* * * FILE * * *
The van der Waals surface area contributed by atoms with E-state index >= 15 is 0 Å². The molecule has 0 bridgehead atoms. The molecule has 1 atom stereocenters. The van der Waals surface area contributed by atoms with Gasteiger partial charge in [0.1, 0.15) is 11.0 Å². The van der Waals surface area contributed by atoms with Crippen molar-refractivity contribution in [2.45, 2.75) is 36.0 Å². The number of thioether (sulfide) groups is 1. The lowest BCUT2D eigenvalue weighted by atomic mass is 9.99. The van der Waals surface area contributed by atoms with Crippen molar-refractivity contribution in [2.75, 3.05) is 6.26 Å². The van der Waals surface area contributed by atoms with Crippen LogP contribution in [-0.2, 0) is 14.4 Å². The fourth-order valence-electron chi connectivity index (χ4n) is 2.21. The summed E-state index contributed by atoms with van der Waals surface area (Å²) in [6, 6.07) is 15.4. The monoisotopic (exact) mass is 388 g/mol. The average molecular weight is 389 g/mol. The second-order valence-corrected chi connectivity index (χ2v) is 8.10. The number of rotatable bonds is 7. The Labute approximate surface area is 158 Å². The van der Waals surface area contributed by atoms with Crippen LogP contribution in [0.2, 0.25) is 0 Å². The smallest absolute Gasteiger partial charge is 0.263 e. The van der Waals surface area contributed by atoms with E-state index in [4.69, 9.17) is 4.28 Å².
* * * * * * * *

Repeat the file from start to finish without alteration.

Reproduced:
The van der Waals surface area contributed by atoms with E-state index >= 15 is 0 Å². The molecule has 0 bridgehead atoms. The molecule has 1 atom stereocenters. The van der Waals surface area contributed by atoms with Gasteiger partial charge in [0.1, 0.15) is 11.0 Å². The van der Waals surface area contributed by atoms with Crippen molar-refractivity contribution in [2.45, 2.75) is 36.0 Å². The number of thioether (sulfide) groups is 1. The lowest BCUT2D eigenvalue weighted by atomic mass is 9.99. The van der Waals surface area contributed by atoms with Crippen molar-refractivity contribution in [2.75, 3.05) is 6.26 Å². The van der Waals surface area contributed by atoms with Crippen LogP contribution in [-0.2, 0) is 14.4 Å². The fourth-order valence-electron chi connectivity index (χ4n) is 2.21. The summed E-state index contributed by atoms with van der Waals surface area (Å²) in [6, 6.07) is 15.4. The monoisotopic (exact) mass is 388 g/mol. The average molecular weight is 389 g/mol. The second-order valence-corrected chi connectivity index (χ2v) is 8.10. The number of rotatable bonds is 7. The Labute approximate surface area is 158 Å². The van der Waals surface area contributed by atoms with Crippen LogP contribution in [0.2, 0.25) is 0 Å². The smallest absolute Gasteiger partial charge is 0.263 e. The van der Waals surface area contributed by atoms with E-state index in [4.69, 9.17) is 4.28 Å².